5. The more often your money compounds, the more money you’ll make. Interest is applied yearly, monthly, weekly, daily, or continuously. The more often the interest rate is applied, the more you’ll make. This is because the interest on your interest is generated each time the interest rate is applied. If you have a choice between two investments at the same interest rate, but one compounds daily and the other monthly, pick the daily one.
I remember a dramatic example of this published in a Richie Rich comic book back in the 1980’s. Richie Rich was asked for a donation. He said that he would give one penny the first day, and then double his donation each day for the next 30 days. A friend who saw this conversation scoffed, asking why his very wealthy friend was being so stingy with his money. The last frame of the comic shows Richie Rich giving his last contribution – a sack of money containing $10,737,418.24! That, is the power of compounding.
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Why does compound interest work so well? The answer is that when you leave money in an account and allow it to compound, you start earning money not just from what you originally invested, but from the interest that builds up in your account as well. In investing parlance, this is called reinvesting. Reinvesting is very powerful since the amount that you get in interest or from capital gains from your stocks increases each year. Not only that, but the rate at which it increases grows every year. The first year you get maybe a $10 return, the second you get at $12 return, the third you get a $15 return, the fourth you get a $ $20 return, and so on. The interest on the interest from the interest from the interest from your original investment makes interest. This means that the longer you wait, the bigger your income each year will be.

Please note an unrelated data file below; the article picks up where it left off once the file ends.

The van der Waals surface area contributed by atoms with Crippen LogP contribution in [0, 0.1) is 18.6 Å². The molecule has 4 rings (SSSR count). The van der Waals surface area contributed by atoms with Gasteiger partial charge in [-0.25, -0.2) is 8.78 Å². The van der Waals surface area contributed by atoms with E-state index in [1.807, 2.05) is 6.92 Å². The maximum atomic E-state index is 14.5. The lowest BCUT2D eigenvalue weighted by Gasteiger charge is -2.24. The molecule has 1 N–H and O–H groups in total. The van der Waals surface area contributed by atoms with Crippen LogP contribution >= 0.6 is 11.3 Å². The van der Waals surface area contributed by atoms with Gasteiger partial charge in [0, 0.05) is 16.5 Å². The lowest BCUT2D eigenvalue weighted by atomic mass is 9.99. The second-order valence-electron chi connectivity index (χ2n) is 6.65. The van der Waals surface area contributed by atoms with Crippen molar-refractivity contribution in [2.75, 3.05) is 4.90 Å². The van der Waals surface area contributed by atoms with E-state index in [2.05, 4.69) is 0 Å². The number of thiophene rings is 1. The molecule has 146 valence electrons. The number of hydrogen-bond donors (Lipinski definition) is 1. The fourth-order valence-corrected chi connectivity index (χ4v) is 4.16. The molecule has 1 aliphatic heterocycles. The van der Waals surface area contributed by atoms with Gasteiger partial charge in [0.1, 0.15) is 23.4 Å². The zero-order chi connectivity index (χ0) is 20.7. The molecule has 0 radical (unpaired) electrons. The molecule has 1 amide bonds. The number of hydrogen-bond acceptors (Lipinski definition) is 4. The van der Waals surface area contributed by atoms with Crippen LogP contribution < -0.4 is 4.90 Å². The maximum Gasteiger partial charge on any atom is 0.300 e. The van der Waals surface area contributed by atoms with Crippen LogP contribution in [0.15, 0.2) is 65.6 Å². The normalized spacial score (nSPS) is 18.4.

Compound interest is great when you’re saving and investing, but it works against you when you’re borrowing money. That’s because then the interest that builds up in your account over the month or even over the day generates interest on itself. This means that when you’re paying back a mortgage or student loan debt, you’ll end up paying back way more than you borrowed. We’ll talk about this in the next post in this series.
This is the second post in a series on improving your financial literacy. To find the while series, select “Financial Literacy” in “Posts by Category” on the right sidebar.
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Disclaimer: This blog is not meant to give financial planning or tax advice. It gives general information on investment strategy, picking stocks, and generally managing money to build wealth. It is not a solicitation to buy or sell stocks or any security. Financial planning advice should be sought from a certified financial planner, which the author is not. Tax advice should be sought from a CPA. All investments involve risk and the reader as urged to consider risks carefully and seek the advice of experts if needed before investing.